“iSilo Langalibalele II should be accorded his rightful status as the King of amaHlubi. As the amaHlubi are now found in both Natal and the Eastern Cape (and some in Rusternburg), the King should be officially recognised in all the areas where there is amaHlubi under a senior traditional leader.”

Hlubi Area

The red circles is rough reflection of areas affected by the amaHlubi claim

They protest that “Langalibalele I, who was king of the amaHlubi until his arrest and deposition in 1873, died under house arrest as a prisoner in 1889. As a result, his successors were never returned to the throne. The consequence of this is that his successor,  Ingonyama Muziwenkosi, Langalibalele II, is categorised by national and provincial government as a chief within the KwaZulu/Natal province, making him and his people in Natal (and elsewhere), subjects of another king. This is despite the fact that he has in excess of twenty (20) senior traditional leaders all over South Africa who pay allegiance to him.”

This claim comes to challenge the declaration that elevated King Goodwill Zwelithini as the only paramount chief of KwaZulu-Natal. This was achieved through the Traditional Leaders and Governance Act, Act 5 of 2005 “that constitutionally guarantees and entrenches the Sovereignty of the Zulu Monarch and the Royal family in KwaZulu Natal.”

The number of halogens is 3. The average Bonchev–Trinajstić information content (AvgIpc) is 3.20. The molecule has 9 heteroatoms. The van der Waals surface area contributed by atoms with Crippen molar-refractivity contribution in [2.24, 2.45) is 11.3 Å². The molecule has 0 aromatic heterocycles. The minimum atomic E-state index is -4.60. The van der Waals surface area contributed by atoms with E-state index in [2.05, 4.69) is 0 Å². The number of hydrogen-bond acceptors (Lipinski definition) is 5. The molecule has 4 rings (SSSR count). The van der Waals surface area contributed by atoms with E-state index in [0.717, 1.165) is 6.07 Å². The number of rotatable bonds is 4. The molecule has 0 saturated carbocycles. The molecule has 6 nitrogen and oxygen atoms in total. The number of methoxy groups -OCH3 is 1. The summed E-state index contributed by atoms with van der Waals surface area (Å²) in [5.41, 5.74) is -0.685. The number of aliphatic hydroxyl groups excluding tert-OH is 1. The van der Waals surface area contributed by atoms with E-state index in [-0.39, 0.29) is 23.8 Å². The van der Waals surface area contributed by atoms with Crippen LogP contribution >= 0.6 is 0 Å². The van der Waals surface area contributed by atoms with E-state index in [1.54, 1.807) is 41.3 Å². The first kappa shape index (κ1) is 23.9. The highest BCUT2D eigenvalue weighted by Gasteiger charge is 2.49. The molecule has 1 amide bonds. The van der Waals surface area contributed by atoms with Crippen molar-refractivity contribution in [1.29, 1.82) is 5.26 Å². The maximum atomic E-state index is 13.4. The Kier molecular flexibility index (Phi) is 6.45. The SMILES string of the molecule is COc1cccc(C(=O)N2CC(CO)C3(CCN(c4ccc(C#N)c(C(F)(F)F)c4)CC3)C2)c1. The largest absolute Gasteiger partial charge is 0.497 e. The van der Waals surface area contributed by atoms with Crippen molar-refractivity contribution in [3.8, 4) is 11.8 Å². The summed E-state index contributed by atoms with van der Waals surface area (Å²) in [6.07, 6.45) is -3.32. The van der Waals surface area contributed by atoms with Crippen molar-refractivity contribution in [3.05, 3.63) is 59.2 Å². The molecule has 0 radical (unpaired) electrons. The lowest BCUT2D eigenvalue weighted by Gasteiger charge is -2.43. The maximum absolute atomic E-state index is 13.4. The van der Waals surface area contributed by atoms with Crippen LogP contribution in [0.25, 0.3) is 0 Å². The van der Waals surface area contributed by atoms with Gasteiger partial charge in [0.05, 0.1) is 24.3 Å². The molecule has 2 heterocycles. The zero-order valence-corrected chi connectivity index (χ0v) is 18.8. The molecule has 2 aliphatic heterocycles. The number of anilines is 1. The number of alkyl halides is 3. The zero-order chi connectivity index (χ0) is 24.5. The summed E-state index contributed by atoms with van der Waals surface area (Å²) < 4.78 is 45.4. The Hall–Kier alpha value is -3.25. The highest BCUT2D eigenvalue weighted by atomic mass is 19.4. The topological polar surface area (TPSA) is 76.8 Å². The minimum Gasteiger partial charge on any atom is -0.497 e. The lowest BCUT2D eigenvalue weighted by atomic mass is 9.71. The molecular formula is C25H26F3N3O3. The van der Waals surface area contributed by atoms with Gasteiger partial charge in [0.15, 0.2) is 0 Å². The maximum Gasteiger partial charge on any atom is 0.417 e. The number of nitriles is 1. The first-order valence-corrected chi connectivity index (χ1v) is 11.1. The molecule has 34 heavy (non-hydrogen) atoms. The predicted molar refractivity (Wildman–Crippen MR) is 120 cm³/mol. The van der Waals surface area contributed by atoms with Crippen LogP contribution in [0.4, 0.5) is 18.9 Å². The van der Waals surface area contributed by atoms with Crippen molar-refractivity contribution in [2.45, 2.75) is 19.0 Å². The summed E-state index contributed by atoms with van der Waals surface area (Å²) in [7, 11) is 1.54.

Challenging the positioning of the Zulu monarch, comes with political implications with the reigning King Goodwill Zwelithini having moved closer to the ANC of President Jacob Zuma.

This piece was lifted from ProBonoMatters

news@ujuh.co.za

  • The AmaHlubi nation is the indigenous people of Natal were dislocated or driven away by British military forces. The action was driven by economic interests Britain had over the AmahHlubi land which was finally dispossessed on a pure colonial agenda.
    The action compromised indigenous language of AmaHlubi which nearly disappeared/ extinct. But what is surprising is that the intention of colonisation of land and destruction of Kingship is now being perpetuated by our tribal neighbours the Zulus or King Zwelithini for advancement of greediness and territory at the time when we think we are liberated.
    Zulus and AmaHlubi had been living in peace as good neighbours to one another. It should not be a difficult exercise to approve the land claim made by AmaHlubi King Langalibalele II. The struggle waged against the colonial rule and apartheid regime was to liberate blacks in general and Africans in particular surely the definition of the objective of the struggle coming from the ruling party surely the matter must be given an attention it deserve.
    It would only be if the current government is not interested or willing to address, as the matter which had been long outstanding.